‘Log trucks are messing up our roads’

Lazaro Aleman
ECB Publishing, Inc.

County officials are once again trying to thread the needle in terms of placating logging interests and the need to maintain the county's dirt roads.
Commissioner Stephen Walker recently broached the subject, with County Coordinator Parrish Barwick contributing his own horror stories. Walker decried that logging operations were continuing despite the recent heavy rainfalls and flooded conditions on many roads, with the results that dirt roads were being torn up.
“We have two roads in my district that will cost about $100,000 each to get them back in the shape they were in a year ago,” Walker said.
Barwick couldn't agree more.
“We spend about $$30,000 to $35,000 a year repairing roads after logging crews,” Barwick said. “If there was a way that we could bill the logging companies, it would help.”
Barwick offered that stabilizing the roads didn't resolve the problem, as it was a temporary solution. A dirt road remained a dirt road, he said, and an 80,000 lbs. truck was going to damage it.
Logging, Walker noted, was a commercial endeavor, and some counties designated it as such. Commercial endeavors, he said, had to take care of their resources or pay a fee. In Jefferson County, however, the dirt roads were a free-for-all, he said.
Walker produced research indicating that the road damage done by a single loaded logging truck was equivalent to 10,000 cars. He asked if an ordinance couldn't be fashioned to protect the roads and the county's interest.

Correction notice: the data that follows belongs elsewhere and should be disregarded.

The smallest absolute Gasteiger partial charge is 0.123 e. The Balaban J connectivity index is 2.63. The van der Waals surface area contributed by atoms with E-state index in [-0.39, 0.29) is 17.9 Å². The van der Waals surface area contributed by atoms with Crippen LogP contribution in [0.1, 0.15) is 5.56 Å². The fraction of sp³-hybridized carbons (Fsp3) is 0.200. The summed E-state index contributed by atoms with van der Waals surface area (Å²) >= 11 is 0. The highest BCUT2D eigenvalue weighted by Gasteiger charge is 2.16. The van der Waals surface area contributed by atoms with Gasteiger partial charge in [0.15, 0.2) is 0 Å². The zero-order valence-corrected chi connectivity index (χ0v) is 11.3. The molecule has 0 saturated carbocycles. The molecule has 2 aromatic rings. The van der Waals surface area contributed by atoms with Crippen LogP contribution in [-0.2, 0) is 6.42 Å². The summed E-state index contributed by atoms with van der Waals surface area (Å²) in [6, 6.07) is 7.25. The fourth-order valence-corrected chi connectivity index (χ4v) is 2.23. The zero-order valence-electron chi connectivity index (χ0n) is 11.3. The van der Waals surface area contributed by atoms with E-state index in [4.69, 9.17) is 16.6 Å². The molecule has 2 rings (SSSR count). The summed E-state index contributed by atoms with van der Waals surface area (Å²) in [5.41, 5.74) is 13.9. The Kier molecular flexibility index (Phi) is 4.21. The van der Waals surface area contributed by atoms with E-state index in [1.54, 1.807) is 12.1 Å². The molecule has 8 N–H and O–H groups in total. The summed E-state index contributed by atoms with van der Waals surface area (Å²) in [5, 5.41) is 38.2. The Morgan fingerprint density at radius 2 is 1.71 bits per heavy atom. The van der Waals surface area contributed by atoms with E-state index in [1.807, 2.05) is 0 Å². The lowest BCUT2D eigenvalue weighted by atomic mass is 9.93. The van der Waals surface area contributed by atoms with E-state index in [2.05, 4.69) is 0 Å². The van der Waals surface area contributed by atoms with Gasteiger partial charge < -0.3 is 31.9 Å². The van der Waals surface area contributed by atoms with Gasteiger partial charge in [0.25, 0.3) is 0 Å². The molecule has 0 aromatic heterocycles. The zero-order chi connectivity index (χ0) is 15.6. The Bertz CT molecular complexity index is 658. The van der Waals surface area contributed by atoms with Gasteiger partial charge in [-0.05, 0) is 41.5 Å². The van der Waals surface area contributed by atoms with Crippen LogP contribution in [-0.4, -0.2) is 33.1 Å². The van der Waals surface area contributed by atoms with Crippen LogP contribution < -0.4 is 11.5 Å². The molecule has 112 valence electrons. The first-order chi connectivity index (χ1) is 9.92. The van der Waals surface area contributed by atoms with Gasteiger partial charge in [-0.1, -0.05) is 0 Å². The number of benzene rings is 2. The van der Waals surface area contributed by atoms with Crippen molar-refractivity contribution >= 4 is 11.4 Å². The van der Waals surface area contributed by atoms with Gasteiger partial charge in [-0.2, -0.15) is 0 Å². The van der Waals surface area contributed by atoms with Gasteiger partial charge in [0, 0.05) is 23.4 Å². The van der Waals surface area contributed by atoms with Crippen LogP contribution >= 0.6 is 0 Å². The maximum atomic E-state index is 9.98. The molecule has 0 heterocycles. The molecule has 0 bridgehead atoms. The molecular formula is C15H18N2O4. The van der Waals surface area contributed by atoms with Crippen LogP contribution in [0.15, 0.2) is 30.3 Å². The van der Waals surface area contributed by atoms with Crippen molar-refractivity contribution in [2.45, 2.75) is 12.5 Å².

“We're spending a lot of money on unnecessary repairs,” Walker said. “We don't have the resources or the manpower.”
He turned to Planning Attorney Scott Shirley for legal advice.
Shirley said he wasn't legally well versed on the subject. But it was his understanding that certain counties had mechanisms in place that required that logging outfits either restored the damage they did to roads or the counties collected fees for road restoration work.
He offered to research the matter and report his findings to the commission or prepare a draft ordinance for consideration.
Paul Henry, a former Florida Highway Patrol trooper and regular attendee at commission meetings, suggested a permit structure similar to the ones that the Florida Department of Transportation employed. The permit fee, he said, could be commiserate with the cost of the damage.
The board gave Shirley the nod to proceed with his research.
Walker also made clear that his problem wasn't with the agricultural sector. He well understood that property owners had a right to harvest their timber, he said. His aim, he said, wasn't to penalize such persons. The problem, he said, was with commercial companies, most of which were based out-of-county.
The last time that commissioners tackled logging operations and the damage that these operations did to the county's dirt roads several years ago, they got pushback from local property owners as well as the timbering industry, with the result that the board dropped the matter.